The volunteer ladies of the Female Department -- soon known as the Women's Prison Association -- visited prisons and reported on conditions in the jails and station houses. They also taught sewing, basic eading skills and an appreciation for a higher orality. One of these women was Catherine M.Sedgwick, a well-known novelist of the time. Mrs.Sedgwick, who said "intemperance is the pervading cause of the vagrancy and crime in our city," became the first president of the association in 1848, an office she held until 1863- It was the hope of the Board that the former prisoners coming to the Home would form new, good habits, such as abstinence from tobacco, snuff, alcohol, foul language, and profanity. In its first decade of operation, the hired matrons at the Home constantly urged that the young women who drank should be discharged from the residence, but the Board repeatedly denied these requests saying the women deserved a second chance.
In 1853, the Female Department separated from the Prison Association. Abigail Hopper Gibbons, daughter of Isaac Hopper, took the lead in acquiring a New York State Charter for the Women's Prison Association, traveling to Albany to importune the Legislature. Mrs. Gibbons married to James S. Gibbons, a financier who was also a Quaker and an abolitionist - had long been involved in her father's philanthropies, his work with slaves. It was she who had her father to create a Female Department of the Prison Association.
Once WPA had a state charter, Mrs. Gibbons was able to implement many important reforms. The first of these was to mandate that there be female matrons in all state penal facilities where there women prisoners. This, however, did not occur i887 despite Mrs. Gibbons' tireless lobbying.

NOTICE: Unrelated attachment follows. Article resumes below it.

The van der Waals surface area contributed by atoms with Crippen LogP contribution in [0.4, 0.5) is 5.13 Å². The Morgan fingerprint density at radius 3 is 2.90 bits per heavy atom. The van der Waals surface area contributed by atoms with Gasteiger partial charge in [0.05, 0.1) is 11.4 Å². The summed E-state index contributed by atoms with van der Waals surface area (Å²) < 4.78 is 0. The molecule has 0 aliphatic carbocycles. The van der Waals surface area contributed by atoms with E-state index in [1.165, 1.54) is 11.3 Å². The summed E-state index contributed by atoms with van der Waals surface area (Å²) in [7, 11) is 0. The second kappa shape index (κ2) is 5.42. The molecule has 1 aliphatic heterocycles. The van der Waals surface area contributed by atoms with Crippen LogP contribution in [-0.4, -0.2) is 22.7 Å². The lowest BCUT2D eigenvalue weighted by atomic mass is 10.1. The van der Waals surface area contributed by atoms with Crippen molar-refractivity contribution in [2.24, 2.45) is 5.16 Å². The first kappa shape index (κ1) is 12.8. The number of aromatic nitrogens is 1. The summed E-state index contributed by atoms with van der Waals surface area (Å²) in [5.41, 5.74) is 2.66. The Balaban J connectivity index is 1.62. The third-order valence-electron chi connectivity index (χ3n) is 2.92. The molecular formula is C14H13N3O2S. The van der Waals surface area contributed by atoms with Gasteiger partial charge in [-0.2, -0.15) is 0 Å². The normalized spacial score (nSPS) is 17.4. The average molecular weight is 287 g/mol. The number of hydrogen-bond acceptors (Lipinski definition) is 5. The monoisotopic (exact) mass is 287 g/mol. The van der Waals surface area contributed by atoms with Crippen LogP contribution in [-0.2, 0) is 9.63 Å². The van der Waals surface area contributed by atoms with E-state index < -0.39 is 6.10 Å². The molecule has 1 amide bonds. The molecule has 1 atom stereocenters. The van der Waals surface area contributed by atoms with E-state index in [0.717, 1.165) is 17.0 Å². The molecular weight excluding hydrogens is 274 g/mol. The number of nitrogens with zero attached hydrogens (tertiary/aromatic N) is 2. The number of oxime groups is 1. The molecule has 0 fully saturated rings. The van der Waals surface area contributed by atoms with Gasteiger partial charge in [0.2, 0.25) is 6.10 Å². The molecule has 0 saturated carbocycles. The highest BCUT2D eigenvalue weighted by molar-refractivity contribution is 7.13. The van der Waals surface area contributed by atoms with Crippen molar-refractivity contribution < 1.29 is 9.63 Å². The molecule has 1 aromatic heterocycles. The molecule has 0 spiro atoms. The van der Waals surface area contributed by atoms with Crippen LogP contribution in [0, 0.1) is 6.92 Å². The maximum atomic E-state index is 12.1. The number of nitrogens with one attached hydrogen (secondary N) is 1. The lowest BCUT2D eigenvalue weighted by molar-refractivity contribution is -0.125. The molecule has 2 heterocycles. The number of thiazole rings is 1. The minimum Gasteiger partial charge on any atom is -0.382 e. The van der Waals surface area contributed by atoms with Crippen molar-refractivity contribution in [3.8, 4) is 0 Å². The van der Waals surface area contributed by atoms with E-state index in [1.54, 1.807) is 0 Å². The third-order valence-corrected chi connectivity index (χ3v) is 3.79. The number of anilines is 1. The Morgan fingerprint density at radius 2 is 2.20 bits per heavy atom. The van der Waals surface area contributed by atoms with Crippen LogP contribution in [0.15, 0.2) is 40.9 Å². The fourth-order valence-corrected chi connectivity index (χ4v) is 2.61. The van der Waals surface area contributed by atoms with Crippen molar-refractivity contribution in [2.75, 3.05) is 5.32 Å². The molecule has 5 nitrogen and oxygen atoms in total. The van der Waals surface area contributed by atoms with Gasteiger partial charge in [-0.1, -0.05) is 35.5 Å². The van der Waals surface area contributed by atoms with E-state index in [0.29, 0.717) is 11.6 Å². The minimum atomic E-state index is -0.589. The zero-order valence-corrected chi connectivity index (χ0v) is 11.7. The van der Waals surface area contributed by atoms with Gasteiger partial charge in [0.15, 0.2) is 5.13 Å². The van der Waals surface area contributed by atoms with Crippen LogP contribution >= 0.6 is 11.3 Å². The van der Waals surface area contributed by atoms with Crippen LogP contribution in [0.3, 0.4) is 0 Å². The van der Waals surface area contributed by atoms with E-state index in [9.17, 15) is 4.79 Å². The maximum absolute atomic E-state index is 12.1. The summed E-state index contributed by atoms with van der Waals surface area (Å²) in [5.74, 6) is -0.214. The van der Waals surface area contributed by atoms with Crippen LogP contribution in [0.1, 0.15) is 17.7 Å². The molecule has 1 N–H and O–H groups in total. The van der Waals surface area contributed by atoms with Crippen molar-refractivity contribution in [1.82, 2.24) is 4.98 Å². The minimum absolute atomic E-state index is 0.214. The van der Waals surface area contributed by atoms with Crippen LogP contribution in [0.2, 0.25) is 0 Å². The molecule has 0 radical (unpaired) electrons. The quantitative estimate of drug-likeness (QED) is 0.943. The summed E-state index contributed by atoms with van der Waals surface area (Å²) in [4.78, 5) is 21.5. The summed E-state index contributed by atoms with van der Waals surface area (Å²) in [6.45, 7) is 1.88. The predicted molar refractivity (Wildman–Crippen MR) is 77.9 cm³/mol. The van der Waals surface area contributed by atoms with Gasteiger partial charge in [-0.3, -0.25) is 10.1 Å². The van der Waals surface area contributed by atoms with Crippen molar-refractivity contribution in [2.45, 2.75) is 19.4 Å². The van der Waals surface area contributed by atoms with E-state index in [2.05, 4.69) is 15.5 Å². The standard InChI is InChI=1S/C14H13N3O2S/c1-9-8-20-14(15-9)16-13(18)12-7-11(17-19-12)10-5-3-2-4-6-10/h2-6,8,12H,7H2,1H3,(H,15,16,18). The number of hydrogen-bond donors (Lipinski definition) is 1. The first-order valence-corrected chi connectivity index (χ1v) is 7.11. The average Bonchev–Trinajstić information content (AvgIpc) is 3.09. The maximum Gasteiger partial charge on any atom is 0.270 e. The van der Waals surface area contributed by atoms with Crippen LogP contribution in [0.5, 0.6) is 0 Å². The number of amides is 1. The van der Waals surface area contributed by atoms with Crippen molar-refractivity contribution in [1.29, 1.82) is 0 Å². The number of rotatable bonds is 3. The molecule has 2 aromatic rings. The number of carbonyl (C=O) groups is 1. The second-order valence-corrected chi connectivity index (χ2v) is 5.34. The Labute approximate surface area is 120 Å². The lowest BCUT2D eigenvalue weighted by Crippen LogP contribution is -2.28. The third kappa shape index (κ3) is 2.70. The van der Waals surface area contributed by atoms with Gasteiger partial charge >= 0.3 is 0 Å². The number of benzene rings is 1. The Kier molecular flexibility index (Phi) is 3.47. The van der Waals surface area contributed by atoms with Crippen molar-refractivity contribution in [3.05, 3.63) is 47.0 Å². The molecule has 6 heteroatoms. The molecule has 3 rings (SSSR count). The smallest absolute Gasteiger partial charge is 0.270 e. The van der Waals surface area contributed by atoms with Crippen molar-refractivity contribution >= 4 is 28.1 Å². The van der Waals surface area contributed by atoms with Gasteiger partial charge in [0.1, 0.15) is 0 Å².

America's Civil War began in i861. Mrs. Gibbons and her eldest daughter went to the fro to work, with few intermissions, as nurses in hospitals and camps. Funding the operations of WPA was always a challenge, but it became more difficult during the war. The annual report for 1862 noted, "our regular supplies have been somewhat diminished the past year by the fact that the necessities of our military hospitals force the stream of charity into one channel."
The Directors were always on the lookout for donations from charitable men and women in New York, and in each annual report listed all gifts, not only of money, but also of reading materials, baked and preserved goods, coal, turkeys (for holidays), and useful equipment.
As is true today, the Board noted that "the cost of maintaining the inmates in the Home is far less than state prisons." Yet, "not more than a quarter of the expense of the Association can be covered by the earnings of the inmates. Many come with health greatly impaircd. A still greater number are fitted to do house work alone, and that there is no means of doing until they leave the Home. The efforts to obtain employment for them encounters so much opposition from the prejudices of the unthinking and the unfeeling ... that it is quite out of the question to make the Home self-sustaining."
Virtue and perseverance were clearly rewarded in 1865 when WPA received
a $50,000 legacy from Charles Burrall of Hoboken, a sum which would yield